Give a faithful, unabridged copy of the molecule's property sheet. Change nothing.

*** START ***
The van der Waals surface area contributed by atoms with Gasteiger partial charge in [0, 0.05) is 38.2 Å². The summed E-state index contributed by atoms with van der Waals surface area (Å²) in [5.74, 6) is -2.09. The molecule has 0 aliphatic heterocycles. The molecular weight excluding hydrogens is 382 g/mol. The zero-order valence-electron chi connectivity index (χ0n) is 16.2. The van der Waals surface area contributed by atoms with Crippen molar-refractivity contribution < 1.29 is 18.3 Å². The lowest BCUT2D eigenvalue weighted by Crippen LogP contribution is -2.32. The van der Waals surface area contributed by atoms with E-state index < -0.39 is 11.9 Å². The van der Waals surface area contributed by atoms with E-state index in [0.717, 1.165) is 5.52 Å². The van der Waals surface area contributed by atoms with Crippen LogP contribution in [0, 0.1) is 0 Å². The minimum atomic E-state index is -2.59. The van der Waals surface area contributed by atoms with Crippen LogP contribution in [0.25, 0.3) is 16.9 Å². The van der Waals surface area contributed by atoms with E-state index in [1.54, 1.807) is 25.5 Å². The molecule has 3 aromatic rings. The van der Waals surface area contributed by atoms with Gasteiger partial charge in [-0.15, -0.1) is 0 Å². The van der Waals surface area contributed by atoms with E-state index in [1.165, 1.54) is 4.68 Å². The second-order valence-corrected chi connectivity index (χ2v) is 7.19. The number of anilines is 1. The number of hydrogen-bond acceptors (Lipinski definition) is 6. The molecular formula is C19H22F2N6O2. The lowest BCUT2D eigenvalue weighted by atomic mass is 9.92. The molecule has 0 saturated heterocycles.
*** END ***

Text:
The van der Waals surface area contributed by atoms with Gasteiger partial charge in [0, 0.05) is 38.2 Å². The summed E-state index contributed by atoms with van der Waals surface area (Å²) in [5.74, 6) is -2.09. The molecule has 0 aliphatic heterocycles. The molecular weight excluding hydrogens is 382 g/mol. The zero-order valence-electron chi connectivity index (χ0n) is 16.2. The van der Waals surface area contributed by atoms with Crippen molar-refractivity contribution < 1.29 is 18.3 Å². The lowest BCUT2D eigenvalue weighted by Crippen LogP contribution is -2.32. The van der Waals surface area contributed by atoms with E-state index < -0.39 is 11.9 Å². The van der Waals surface area contributed by atoms with E-state index in [0.717, 1.165) is 5.52 Å². The van der Waals surface area contributed by atoms with Crippen LogP contribution in [0, 0.1) is 0 Å². The minimum atomic E-state index is -2.59. The van der Waals surface area contributed by atoms with Crippen LogP contribution in [0.25, 0.3) is 16.9 Å². The van der Waals surface area contributed by atoms with E-state index in [1.54, 1.807) is 25.5 Å². The molecule has 3 aromatic rings. The van der Waals surface area contributed by atoms with Gasteiger partial charge in [-0.15, -0.1) is 0 Å². The van der Waals surface area contributed by atoms with E-state index in [1.165, 1.54) is 4.68 Å². The second-order valence-corrected chi connectivity index (χ2v) is 7.19. The number of anilines is 1. The number of hydrogen-bond acceptors (Lipinski definition) is 6. The molecular formula is C19H22F2N6O2. The lowest BCUT2D eigenvalue weighted by atomic mass is 9.92. The molecule has 0 saturated heterocycles.